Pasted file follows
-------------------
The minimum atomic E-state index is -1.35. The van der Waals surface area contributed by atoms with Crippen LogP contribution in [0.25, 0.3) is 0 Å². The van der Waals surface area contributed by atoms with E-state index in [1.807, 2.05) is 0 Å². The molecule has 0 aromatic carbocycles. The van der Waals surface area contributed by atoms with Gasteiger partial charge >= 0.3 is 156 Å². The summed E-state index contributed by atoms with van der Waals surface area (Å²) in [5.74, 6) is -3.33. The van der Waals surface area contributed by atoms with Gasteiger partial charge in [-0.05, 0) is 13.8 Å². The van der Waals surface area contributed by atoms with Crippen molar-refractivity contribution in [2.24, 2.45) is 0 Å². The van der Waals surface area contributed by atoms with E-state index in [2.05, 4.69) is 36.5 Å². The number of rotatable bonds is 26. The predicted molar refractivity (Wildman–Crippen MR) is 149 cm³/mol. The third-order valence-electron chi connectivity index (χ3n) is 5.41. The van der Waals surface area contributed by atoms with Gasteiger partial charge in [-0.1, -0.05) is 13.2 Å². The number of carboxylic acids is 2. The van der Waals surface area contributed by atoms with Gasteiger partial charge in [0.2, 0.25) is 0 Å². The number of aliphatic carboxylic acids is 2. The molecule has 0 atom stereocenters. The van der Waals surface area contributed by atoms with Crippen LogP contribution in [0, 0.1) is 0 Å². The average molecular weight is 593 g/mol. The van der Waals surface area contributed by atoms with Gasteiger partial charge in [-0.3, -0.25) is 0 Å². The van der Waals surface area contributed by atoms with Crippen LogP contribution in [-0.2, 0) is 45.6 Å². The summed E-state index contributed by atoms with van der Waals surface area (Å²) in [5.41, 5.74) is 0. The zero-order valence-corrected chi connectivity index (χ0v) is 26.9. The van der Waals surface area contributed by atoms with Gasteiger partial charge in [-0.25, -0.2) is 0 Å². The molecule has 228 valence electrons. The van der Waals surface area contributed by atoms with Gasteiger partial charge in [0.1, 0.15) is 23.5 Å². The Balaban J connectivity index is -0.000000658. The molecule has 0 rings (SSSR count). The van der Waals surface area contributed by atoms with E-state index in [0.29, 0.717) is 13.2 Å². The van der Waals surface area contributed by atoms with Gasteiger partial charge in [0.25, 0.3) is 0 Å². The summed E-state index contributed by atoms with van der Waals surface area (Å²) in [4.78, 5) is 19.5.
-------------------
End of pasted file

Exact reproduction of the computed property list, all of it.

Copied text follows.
The minimum atomic E-state index is -1.35. The van der Waals surface area contributed by atoms with Crippen LogP contribution in [0.25, 0.3) is 0 Å². The van der Waals surface area contributed by atoms with E-state index in [1.807, 2.05) is 0 Å². The molecule has 0 aromatic carbocycles. The van der Waals surface area contributed by atoms with Gasteiger partial charge >= 0.3 is 156 Å². The summed E-state index contributed by atoms with van der Waals surface area (Å²) in [5.74, 6) is -3.33. The van der Waals surface area contributed by atoms with Gasteiger partial charge in [-0.05, 0) is 13.8 Å². The van der Waals surface area contributed by atoms with Crippen molar-refractivity contribution in [2.24, 2.45) is 0 Å². The van der Waals surface area contributed by atoms with E-state index in [2.05, 4.69) is 36.5 Å². The number of rotatable bonds is 26. The predicted molar refractivity (Wildman–Crippen MR) is 149 cm³/mol. The third-order valence-electron chi connectivity index (χ3n) is 5.41. The van der Waals surface area contributed by atoms with Gasteiger partial charge in [-0.1, -0.05) is 13.2 Å². The number of carboxylic acids is 2. The van der Waals surface area contributed by atoms with Gasteiger partial charge in [0.2, 0.25) is 0 Å². The number of aliphatic carboxylic acids is 2. The molecule has 0 atom stereocenters. The van der Waals surface area contributed by atoms with Crippen LogP contribution in [0, 0.1) is 0 Å². The average molecular weight is 593 g/mol. The van der Waals surface area contributed by atoms with Gasteiger partial charge in [-0.3, -0.25) is 0 Å². The van der Waals surface area contributed by atoms with Crippen LogP contribution in [-0.2, 0) is 45.6 Å². The summed E-state index contributed by atoms with van der Waals surface area (Å²) in [5.41, 5.74) is 0. The zero-order valence-corrected chi connectivity index (χ0v) is 26.9. The van der Waals surface area contributed by atoms with Gasteiger partial charge in [-0.25, -0.2) is 0 Å². The molecule has 228 valence electrons. The van der Waals surface area contributed by atoms with Gasteiger partial charge in [0.1, 0.15) is 23.5 Å². The Balaban J connectivity index is -0.000000658. The molecule has 0 rings (SSSR count). The van der Waals surface area contributed by atoms with E-state index in [0.29, 0.717) is 13.2 Å². The van der Waals surface area contributed by atoms with Gasteiger partial charge in [0.25, 0.3) is 0 Å². The summed E-state index contributed by atoms with van der Waals surface area (Å²) in [4.78, 5) is 19.5.